Biofoodtech startup NewFish is to accelerate the commercialisation and development of microalgae-based nutrition products with new developing technology.

It is using research conducted in collaboration with the Cawthron Institute, New Zealand’s largest independent science organisation, to identify better forms of nutrition from microalgae, and to commercialise its nutritious properties. The startup has also teamed up with Nelson engineering firm Kernohan Engineering, who aim to be experts in building the systems for NewFish to create highly nutritious, protein-packed specialised food ingredients.

“We are providing them with guidance on exactly what we need,” NewFish CEO Toby Lane says. “Down the line we’d like to be customers of Kernohan and have them build and install the equipment that we need to produce our food from microalgae.”

Microalgae, invisible to the naked eye, contain the same nutritious properties as any other algae. They have hard indigestible shells, and developed technology has now enabled them to be broken open to access the nutrition.

Toby Lane, NewFish CEO.

“Microalgae has real high-quality, complete protein,” Lane says. “Until now we have not been able to grow them well enough or process them well enough to extract that great nutrition – so that’s what we are doing.”

The New Zealand Government has invested $750,000 in the $1.5 million project through the Ministry for Primary Industries’ Sustainable Food and Fibre Futures (SFF Futures) fund, with NewFish contributing some of the balance so it can produce the best food from microalgae.

Investors in the pre-seed round included Outset Ventures and basketball star Steven Adams.

But NewFish sees its growth pathway in the USA. It is in the process of completing another funding round driven by the Katapult Ocean Fund, a venture capital fund based in Norway that supports startups which have a positive impact on our ocean. That investment also comes with an invitation to its accelerator programme, further refining any global impact.

The startup was founded in 2020 to develop these underutilised food products. Under taglines ‘reimagining New Zealand seafood’, and ‘nutrition without compromise’, NewFish has so far also designed two ‘reimagined’ charcuterie products, made from plant and animal-derived ingredients. One, a Pāua Saucisson combining pāua, kelp and pork, is served in a salami form on Air New Zealand Business class routes. Another is a plant-based ocean mortadella which incorporates a variety of native seaweeds and microalgae, designed by leading New Zealand chef Vaughan Mabee.

“It’s a great endorsement of New Zealand validating itself, rather than bleaching pāua and putting it into cans,” Lane says. “We’re building a better way to feed people using science and microalgae. There’s this nascent new industry that to be successful, needs to take its New Zealand heritage to the world. That’s where the market is, it’s where a lot of the technology and capital enablers are.”

NewFish chocolate protein bar prototype made with microalgae.

Protecting biodiversity is at the heart of what NewFish does. Lane knows we are not going to feed the world with high end salamis alone and is doing something about it through NewFish’s development of microalgae nutrition products. Microalgae products use less water, produce a lot less carbon dioxide, do not require monoculture pastoral systems, and have a much smaller land footprint than dairy products.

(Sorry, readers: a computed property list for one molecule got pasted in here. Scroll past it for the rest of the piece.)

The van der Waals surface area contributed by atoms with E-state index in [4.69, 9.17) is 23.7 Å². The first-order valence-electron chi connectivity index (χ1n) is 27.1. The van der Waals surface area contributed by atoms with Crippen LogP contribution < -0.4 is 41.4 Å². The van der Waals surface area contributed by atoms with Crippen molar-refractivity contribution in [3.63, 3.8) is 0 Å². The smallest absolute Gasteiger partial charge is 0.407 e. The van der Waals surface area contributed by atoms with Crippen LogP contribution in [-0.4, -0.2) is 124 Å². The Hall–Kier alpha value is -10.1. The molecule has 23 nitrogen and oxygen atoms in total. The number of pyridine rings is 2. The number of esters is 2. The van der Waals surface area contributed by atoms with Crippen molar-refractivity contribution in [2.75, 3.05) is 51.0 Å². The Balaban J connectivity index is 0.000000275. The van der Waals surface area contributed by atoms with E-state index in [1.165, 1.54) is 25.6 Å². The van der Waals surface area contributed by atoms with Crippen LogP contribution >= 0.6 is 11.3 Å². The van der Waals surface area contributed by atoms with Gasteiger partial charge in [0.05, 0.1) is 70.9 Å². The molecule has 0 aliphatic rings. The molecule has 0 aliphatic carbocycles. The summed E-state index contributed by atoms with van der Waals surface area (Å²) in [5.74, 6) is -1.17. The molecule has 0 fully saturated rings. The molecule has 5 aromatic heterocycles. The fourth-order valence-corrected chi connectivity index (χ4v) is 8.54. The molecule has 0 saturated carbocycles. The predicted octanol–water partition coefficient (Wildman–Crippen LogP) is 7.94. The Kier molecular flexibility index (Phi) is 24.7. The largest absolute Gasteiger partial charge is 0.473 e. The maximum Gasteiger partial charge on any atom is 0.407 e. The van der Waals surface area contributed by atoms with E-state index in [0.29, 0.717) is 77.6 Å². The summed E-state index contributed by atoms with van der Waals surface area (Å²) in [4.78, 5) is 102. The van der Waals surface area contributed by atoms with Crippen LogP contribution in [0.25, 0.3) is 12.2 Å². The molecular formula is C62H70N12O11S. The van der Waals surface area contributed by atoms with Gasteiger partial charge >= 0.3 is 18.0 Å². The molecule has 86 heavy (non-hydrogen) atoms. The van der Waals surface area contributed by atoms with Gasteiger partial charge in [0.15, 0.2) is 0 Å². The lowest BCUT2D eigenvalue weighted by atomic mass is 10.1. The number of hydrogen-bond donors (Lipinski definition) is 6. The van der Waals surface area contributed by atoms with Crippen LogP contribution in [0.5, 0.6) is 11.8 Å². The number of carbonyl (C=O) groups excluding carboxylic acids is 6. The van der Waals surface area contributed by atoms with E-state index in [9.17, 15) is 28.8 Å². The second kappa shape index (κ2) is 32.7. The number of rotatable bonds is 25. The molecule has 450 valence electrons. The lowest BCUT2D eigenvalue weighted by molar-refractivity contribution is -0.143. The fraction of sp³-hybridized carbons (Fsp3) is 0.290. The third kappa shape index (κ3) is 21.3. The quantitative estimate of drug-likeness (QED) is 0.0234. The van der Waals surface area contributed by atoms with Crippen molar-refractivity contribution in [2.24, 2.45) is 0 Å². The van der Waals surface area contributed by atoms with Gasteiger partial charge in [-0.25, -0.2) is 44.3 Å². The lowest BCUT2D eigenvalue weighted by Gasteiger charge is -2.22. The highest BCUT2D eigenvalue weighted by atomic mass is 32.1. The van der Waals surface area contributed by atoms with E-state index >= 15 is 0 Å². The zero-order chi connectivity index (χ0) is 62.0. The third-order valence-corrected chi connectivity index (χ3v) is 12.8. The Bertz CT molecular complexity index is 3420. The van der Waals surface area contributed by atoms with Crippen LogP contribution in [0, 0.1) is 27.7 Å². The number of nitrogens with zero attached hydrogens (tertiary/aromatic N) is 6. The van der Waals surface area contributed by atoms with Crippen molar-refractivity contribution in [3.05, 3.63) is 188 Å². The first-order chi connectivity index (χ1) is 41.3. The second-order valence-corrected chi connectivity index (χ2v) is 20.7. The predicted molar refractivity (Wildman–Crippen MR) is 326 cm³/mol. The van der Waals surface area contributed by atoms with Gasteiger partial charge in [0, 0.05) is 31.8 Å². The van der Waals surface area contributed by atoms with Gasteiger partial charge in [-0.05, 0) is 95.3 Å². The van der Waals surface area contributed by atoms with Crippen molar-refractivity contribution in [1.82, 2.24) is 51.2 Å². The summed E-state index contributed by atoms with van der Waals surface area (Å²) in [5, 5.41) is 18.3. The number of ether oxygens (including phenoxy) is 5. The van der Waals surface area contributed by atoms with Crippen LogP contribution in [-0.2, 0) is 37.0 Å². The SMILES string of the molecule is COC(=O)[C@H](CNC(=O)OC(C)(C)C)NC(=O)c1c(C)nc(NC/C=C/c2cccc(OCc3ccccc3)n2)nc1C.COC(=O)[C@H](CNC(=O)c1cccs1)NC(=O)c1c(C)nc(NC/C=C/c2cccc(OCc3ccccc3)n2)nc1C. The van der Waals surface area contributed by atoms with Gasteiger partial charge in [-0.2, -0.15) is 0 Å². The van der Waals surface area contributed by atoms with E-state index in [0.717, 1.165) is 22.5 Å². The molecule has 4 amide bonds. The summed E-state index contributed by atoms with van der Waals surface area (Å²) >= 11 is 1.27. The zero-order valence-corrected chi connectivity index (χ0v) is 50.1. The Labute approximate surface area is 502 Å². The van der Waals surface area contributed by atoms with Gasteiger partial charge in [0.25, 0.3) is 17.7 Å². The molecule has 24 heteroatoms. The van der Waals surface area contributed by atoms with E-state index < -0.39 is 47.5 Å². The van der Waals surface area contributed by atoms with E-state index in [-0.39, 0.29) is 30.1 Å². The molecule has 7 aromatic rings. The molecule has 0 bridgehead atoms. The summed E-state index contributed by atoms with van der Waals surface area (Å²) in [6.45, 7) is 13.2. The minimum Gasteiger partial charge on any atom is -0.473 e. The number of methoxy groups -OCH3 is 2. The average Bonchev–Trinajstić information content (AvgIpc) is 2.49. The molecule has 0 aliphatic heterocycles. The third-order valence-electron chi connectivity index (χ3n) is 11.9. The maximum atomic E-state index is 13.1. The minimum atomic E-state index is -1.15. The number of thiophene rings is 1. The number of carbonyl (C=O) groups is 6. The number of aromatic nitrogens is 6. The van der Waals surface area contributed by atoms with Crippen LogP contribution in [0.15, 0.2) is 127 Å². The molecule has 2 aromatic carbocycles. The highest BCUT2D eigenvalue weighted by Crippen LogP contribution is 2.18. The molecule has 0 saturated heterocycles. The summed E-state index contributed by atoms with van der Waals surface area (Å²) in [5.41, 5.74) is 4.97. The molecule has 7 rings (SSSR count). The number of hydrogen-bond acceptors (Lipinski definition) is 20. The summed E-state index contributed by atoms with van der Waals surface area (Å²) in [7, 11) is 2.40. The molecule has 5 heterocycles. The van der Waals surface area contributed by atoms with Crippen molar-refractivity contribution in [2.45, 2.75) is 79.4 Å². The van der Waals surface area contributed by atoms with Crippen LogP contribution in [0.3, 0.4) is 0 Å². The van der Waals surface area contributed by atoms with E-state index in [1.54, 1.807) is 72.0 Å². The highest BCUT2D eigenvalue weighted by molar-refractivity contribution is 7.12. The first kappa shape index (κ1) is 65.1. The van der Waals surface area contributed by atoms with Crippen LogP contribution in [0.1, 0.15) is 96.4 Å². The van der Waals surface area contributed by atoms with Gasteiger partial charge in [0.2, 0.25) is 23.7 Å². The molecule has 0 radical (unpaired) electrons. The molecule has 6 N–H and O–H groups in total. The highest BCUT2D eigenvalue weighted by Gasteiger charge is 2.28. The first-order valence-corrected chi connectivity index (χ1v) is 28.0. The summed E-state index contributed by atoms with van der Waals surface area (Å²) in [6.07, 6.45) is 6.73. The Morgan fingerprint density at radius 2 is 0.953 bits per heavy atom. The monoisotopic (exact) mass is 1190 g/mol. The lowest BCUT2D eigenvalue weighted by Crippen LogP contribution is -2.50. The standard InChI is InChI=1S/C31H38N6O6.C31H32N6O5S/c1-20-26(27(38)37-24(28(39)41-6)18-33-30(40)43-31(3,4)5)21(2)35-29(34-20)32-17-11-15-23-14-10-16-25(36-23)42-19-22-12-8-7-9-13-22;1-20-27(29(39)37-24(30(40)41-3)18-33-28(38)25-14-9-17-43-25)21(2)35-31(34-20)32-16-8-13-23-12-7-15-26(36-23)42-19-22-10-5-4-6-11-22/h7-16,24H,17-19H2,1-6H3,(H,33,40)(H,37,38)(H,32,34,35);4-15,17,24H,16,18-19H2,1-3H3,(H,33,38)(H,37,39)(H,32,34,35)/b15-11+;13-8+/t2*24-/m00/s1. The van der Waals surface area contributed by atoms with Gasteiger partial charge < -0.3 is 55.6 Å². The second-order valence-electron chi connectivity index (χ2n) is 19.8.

“By producing food this way we can get out of the way of nature and just let it do its thing. Also, we are a commercial group who know that to make a business successful it has to be sustainable,” he says.

“But if we are really going to have an impact and build a really big business, we are going to have to do something that is much more available to a wider audience.”

Lane, with his hybrid team of twenty across multiple countries is now preparing to scale the startup, from pilot to 10,000 tons scale. “That’s a big jump and we can’t do that overnight. We are also working out who our customers are and partnering with them – and fundraising.”

Pāua Saucisson.

But Lane says fundraising in the current environment has been the toughest part.

“New Zealand finds it really hard to invest in biotechnology and new things. A lot of people are saying how hard it is to fundraise right now. The cost of living is smashing food investment, the cost of capital is really high. This is making it harder for investors to open their wallets and liquidity as a result is generally really hard.”

So, to build for the USA, Lane is seeking endorsement and to accelerate Newfish’s nutritional products internationally, as well as in New Zealand, with assistance from the Katapault Ocean Fund.

“Kiwis don’t always support bold ideas until someone comes along and proves it. That’s part of what’s driving us to focus overseas using our New Zealand heritage as a launching pad to engage with Americans and Europeans to build global technology,” Lane says.

NewFish has a vision to feed people in a better way that doesn’t compromise the planet and our oceans, and also provides great nutrition for everybody.

“What I love about this business is that we are a small group of people who can make decisions really fast, move quickly, and just get on with it. We want to get things done and make an impact.”

Story by Dave Crampton in partnership with Nelson Regional Development Agency (NRDA).

Innovation Nation is a series celebrating stories of innovation and diversity in entrepreneurship from around New Zealand.

Innovation Nation proudly supported by:

Supporter Spotlight: Offers and services from NZ Entrepreneur supporters!


"It is open for business" - Development West Coast CEO Heath Milne


Founder Q&A: Nanobubble Agritech

You might also like...